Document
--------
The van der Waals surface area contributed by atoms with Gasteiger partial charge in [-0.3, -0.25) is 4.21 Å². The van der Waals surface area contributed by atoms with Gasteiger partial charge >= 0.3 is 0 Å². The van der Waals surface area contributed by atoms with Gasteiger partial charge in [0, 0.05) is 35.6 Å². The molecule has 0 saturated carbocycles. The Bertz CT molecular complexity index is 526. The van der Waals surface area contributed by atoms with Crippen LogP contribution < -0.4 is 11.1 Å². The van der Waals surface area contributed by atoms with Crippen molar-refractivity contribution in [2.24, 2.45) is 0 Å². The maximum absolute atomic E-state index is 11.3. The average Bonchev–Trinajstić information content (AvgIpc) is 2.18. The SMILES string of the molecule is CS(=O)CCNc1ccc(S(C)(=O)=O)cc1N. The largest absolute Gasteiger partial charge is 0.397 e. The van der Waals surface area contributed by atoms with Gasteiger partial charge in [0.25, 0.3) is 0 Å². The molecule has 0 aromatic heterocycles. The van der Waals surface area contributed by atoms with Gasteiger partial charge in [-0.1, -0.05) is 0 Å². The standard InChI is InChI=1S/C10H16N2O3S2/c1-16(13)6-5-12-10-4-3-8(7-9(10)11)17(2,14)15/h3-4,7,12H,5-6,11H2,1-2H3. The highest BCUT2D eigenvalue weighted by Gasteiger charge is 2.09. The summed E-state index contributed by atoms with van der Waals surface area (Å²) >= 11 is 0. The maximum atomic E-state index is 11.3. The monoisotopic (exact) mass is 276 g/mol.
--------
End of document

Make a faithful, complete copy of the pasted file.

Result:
The van der Waals surface area contributed by atoms with Gasteiger partial charge in [-0.3, -0.25) is 4.21 Å². The van der Waals surface area contributed by atoms with Gasteiger partial charge >= 0.3 is 0 Å². The van der Waals surface area contributed by atoms with Gasteiger partial charge in [0, 0.05) is 35.6 Å². The molecule has 0 saturated carbocycles. The Bertz CT molecular complexity index is 526. The van der Waals surface area contributed by atoms with Crippen LogP contribution < -0.4 is 11.1 Å². The van der Waals surface area contributed by atoms with Crippen molar-refractivity contribution in [2.24, 2.45) is 0 Å². The maximum absolute atomic E-state index is 11.3. The average Bonchev–Trinajstić information content (AvgIpc) is 2.18. The SMILES string of the molecule is CS(=O)CCNc1ccc(S(C)(=O)=O)cc1N. The largest absolute Gasteiger partial charge is 0.397 e. The van der Waals surface area contributed by atoms with Gasteiger partial charge in [0.25, 0.3) is 0 Å². The molecule has 0 aromatic heterocycles. The van der Waals surface area contributed by atoms with Gasteiger partial charge in [-0.1, -0.05) is 0 Å². The standard InChI is InChI=1S/C10H16N2O3S2/c1-16(13)6-5-12-10-4-3-8(7-9(10)11)17(2,14)15/h3-4,7,12H,5-6,11H2,1-2H3. The highest BCUT2D eigenvalue weighted by Gasteiger charge is 2.09. The summed E-state index contributed by atoms with van der Waals surface area (Å²) >= 11 is 0. The maximum atomic E-state index is 11.3. The monoisotopic (exact) mass is 276 g/mol.